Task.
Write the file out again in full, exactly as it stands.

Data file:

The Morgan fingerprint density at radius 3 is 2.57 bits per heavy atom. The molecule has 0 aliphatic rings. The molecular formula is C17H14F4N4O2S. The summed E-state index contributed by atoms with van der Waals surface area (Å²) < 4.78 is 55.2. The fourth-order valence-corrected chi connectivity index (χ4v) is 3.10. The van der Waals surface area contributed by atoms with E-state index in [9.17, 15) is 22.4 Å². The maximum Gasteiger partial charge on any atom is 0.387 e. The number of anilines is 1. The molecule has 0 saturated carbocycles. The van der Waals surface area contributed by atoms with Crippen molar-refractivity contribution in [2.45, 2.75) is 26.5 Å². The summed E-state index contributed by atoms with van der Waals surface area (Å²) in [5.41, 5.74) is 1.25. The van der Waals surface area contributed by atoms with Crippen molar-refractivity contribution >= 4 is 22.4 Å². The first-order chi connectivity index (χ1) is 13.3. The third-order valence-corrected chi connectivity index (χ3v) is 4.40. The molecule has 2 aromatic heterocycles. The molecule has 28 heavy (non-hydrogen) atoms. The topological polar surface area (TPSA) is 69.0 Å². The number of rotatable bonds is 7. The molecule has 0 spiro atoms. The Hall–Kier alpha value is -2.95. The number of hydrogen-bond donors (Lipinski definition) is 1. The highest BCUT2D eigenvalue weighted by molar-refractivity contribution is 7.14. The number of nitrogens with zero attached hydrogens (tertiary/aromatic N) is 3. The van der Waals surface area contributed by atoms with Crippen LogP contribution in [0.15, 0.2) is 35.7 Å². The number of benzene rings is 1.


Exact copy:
The Morgan fingerprint density at radius 3 is 2.57 bits per heavy atom. The molecule has 0 aliphatic rings. The molecular formula is C17H14F4N4O2S. The summed E-state index contributed by atoms with van der Waals surface area (Å²) < 4.78 is 55.2. The fourth-order valence-corrected chi connectivity index (χ4v) is 3.10. The van der Waals surface area contributed by atoms with E-state index in [9.17, 15) is 22.4 Å². The maximum Gasteiger partial charge on any atom is 0.387 e. The number of anilines is 1. The molecule has 0 saturated carbocycles. The van der Waals surface area contributed by atoms with Crippen molar-refractivity contribution in [2.45, 2.75) is 26.5 Å². The summed E-state index contributed by atoms with van der Waals surface area (Å²) in [5.41, 5.74) is 1.25. The van der Waals surface area contributed by atoms with Crippen molar-refractivity contribution >= 4 is 22.4 Å². The first-order chi connectivity index (χ1) is 13.3. The third-order valence-corrected chi connectivity index (χ3v) is 4.40. The molecule has 2 aromatic heterocycles. The molecule has 28 heavy (non-hydrogen) atoms. The topological polar surface area (TPSA) is 69.0 Å². The number of rotatable bonds is 7. The molecule has 0 spiro atoms. The Hall–Kier alpha value is -2.95. The number of hydrogen-bond donors (Lipinski definition) is 1. The highest BCUT2D eigenvalue weighted by molar-refractivity contribution is 7.14. The number of nitrogens with zero attached hydrogens (tertiary/aromatic N) is 3. The van der Waals surface area contributed by atoms with Crippen LogP contribution in [0.15, 0.2) is 35.7 Å². The number of benzene rings is 1.